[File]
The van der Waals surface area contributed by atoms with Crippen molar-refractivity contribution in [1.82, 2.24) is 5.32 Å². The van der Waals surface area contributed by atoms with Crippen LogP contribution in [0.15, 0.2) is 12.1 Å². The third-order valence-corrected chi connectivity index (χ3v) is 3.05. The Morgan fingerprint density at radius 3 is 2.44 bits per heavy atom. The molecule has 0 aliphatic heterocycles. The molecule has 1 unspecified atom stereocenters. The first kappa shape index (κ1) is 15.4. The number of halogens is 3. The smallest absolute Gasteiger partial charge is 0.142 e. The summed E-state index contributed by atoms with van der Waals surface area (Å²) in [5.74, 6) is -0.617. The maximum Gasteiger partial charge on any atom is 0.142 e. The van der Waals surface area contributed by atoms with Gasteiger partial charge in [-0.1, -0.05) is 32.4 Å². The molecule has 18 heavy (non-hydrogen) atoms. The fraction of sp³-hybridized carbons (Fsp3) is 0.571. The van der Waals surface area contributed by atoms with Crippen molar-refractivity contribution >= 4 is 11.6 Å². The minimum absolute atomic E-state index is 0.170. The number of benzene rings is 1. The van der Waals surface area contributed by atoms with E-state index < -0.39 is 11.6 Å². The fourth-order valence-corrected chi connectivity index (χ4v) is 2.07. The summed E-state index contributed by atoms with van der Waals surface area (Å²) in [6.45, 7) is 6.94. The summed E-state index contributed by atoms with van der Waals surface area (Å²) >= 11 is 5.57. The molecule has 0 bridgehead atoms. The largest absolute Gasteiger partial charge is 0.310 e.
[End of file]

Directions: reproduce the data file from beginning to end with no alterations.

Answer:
The van der Waals surface area contributed by atoms with Crippen molar-refractivity contribution in [1.82, 2.24) is 5.32 Å². The van der Waals surface area contributed by atoms with Crippen LogP contribution in [0.15, 0.2) is 12.1 Å². The third-order valence-corrected chi connectivity index (χ3v) is 3.05. The Morgan fingerprint density at radius 3 is 2.44 bits per heavy atom. The molecule has 0 aliphatic heterocycles. The molecule has 1 unspecified atom stereocenters. The first kappa shape index (κ1) is 15.4. The number of halogens is 3. The smallest absolute Gasteiger partial charge is 0.142 e. The summed E-state index contributed by atoms with van der Waals surface area (Å²) in [5.74, 6) is -0.617. The maximum Gasteiger partial charge on any atom is 0.142 e. The van der Waals surface area contributed by atoms with Gasteiger partial charge in [-0.1, -0.05) is 32.4 Å². The molecule has 18 heavy (non-hydrogen) atoms. The fraction of sp³-hybridized carbons (Fsp3) is 0.571. The van der Waals surface area contributed by atoms with Crippen molar-refractivity contribution >= 4 is 11.6 Å². The minimum absolute atomic E-state index is 0.170. The number of benzene rings is 1. The van der Waals surface area contributed by atoms with E-state index < -0.39 is 11.6 Å². The fourth-order valence-corrected chi connectivity index (χ4v) is 2.07. The summed E-state index contributed by atoms with van der Waals surface area (Å²) in [6.45, 7) is 6.94. The summed E-state index contributed by atoms with van der Waals surface area (Å²) >= 11 is 5.57. The molecule has 0 bridgehead atoms. The largest absolute Gasteiger partial charge is 0.310 e.